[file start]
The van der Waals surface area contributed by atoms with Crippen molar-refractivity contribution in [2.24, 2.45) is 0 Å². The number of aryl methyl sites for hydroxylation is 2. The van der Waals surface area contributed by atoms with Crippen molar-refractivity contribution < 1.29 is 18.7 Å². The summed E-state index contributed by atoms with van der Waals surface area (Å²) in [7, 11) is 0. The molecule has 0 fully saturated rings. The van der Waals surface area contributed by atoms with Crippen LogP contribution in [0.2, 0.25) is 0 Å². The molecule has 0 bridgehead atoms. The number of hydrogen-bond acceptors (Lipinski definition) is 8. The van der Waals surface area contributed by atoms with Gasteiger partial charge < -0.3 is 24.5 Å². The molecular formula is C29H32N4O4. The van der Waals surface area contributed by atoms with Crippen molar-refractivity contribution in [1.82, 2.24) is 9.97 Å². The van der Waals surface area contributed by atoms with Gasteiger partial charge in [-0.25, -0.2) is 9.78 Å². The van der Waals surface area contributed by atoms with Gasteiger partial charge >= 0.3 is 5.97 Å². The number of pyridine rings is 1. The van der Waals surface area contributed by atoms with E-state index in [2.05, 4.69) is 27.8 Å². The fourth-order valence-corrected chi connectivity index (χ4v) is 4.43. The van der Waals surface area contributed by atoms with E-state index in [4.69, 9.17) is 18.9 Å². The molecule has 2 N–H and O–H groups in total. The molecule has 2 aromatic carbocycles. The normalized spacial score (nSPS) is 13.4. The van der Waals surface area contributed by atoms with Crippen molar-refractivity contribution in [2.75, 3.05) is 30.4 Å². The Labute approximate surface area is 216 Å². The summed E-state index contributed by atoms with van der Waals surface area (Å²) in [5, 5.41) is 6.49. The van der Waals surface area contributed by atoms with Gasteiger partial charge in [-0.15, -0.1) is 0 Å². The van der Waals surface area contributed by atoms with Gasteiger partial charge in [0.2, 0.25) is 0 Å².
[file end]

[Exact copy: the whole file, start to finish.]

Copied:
The van der Waals surface area contributed by atoms with Crippen molar-refractivity contribution in [2.24, 2.45) is 0 Å². The number of aryl methyl sites for hydroxylation is 2. The van der Waals surface area contributed by atoms with Crippen molar-refractivity contribution < 1.29 is 18.7 Å². The summed E-state index contributed by atoms with van der Waals surface area (Å²) in [7, 11) is 0. The molecule has 0 fully saturated rings. The van der Waals surface area contributed by atoms with Crippen LogP contribution in [0.2, 0.25) is 0 Å². The molecule has 0 bridgehead atoms. The number of hydrogen-bond acceptors (Lipinski definition) is 8. The van der Waals surface area contributed by atoms with Gasteiger partial charge < -0.3 is 24.5 Å². The molecular formula is C29H32N4O4. The van der Waals surface area contributed by atoms with Crippen molar-refractivity contribution in [1.82, 2.24) is 9.97 Å². The van der Waals surface area contributed by atoms with Gasteiger partial charge in [-0.25, -0.2) is 9.78 Å². The van der Waals surface area contributed by atoms with Gasteiger partial charge >= 0.3 is 5.97 Å². The number of pyridine rings is 1. The van der Waals surface area contributed by atoms with E-state index in [2.05, 4.69) is 27.8 Å². The fourth-order valence-corrected chi connectivity index (χ4v) is 4.43. The van der Waals surface area contributed by atoms with E-state index in [4.69, 9.17) is 18.9 Å². The molecule has 2 N–H and O–H groups in total. The molecule has 2 aromatic carbocycles. The normalized spacial score (nSPS) is 13.4. The van der Waals surface area contributed by atoms with Crippen molar-refractivity contribution in [2.75, 3.05) is 30.4 Å². The Labute approximate surface area is 216 Å². The summed E-state index contributed by atoms with van der Waals surface area (Å²) in [5, 5.41) is 6.49. The van der Waals surface area contributed by atoms with Gasteiger partial charge in [-0.15, -0.1) is 0 Å². The van der Waals surface area contributed by atoms with Gasteiger partial charge in [0.2, 0.25) is 0 Å².